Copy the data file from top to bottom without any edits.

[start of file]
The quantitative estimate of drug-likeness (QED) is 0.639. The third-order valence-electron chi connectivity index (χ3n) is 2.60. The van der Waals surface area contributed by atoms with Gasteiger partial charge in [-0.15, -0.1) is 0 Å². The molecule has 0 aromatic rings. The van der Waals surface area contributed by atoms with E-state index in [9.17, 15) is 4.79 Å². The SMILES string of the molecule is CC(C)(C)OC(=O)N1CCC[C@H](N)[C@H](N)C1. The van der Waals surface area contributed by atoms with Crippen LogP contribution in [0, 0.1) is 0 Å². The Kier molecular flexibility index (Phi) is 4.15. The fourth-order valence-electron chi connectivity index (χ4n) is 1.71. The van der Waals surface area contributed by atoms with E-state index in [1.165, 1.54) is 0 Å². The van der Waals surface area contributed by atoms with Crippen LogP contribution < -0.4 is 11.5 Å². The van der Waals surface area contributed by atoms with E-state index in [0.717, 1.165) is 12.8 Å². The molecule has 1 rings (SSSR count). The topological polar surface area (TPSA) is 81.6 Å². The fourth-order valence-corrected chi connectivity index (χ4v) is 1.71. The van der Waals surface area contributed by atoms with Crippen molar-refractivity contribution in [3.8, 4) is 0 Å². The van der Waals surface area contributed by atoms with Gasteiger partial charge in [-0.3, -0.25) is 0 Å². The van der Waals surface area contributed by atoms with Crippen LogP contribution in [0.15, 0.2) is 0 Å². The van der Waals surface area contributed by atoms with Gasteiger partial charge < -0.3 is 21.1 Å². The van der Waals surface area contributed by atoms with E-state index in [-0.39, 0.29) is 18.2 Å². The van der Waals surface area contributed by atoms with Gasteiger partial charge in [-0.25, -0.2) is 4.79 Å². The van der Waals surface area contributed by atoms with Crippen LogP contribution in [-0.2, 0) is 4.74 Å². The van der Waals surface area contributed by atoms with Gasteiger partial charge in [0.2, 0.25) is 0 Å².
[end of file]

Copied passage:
The quantitative estimate of drug-likeness (QED) is 0.639. The third-order valence-electron chi connectivity index (χ3n) is 2.60. The van der Waals surface area contributed by atoms with Gasteiger partial charge in [-0.15, -0.1) is 0 Å². The molecule has 0 aromatic rings. The van der Waals surface area contributed by atoms with E-state index in [9.17, 15) is 4.79 Å². The SMILES string of the molecule is CC(C)(C)OC(=O)N1CCC[C@H](N)[C@H](N)C1. The van der Waals surface area contributed by atoms with Crippen LogP contribution in [0, 0.1) is 0 Å². The Kier molecular flexibility index (Phi) is 4.15. The fourth-order valence-electron chi connectivity index (χ4n) is 1.71. The van der Waals surface area contributed by atoms with E-state index in [1.165, 1.54) is 0 Å². The van der Waals surface area contributed by atoms with Crippen LogP contribution < -0.4 is 11.5 Å². The van der Waals surface area contributed by atoms with E-state index in [0.717, 1.165) is 12.8 Å². The molecule has 1 rings (SSSR count). The topological polar surface area (TPSA) is 81.6 Å². The fourth-order valence-corrected chi connectivity index (χ4v) is 1.71. The van der Waals surface area contributed by atoms with Crippen molar-refractivity contribution in [3.8, 4) is 0 Å². The van der Waals surface area contributed by atoms with Gasteiger partial charge in [-0.3, -0.25) is 0 Å². The van der Waals surface area contributed by atoms with Crippen LogP contribution in [0.15, 0.2) is 0 Å². The van der Waals surface area contributed by atoms with Gasteiger partial charge < -0.3 is 21.1 Å². The van der Waals surface area contributed by atoms with E-state index in [-0.39, 0.29) is 18.2 Å². The van der Waals surface area contributed by atoms with Gasteiger partial charge in [-0.25, -0.2) is 4.79 Å². The van der Waals surface area contributed by atoms with Crippen LogP contribution in [-0.2, 0) is 4.74 Å². The van der Waals surface area contributed by atoms with Gasteiger partial charge in [0.2, 0.25) is 0 Å².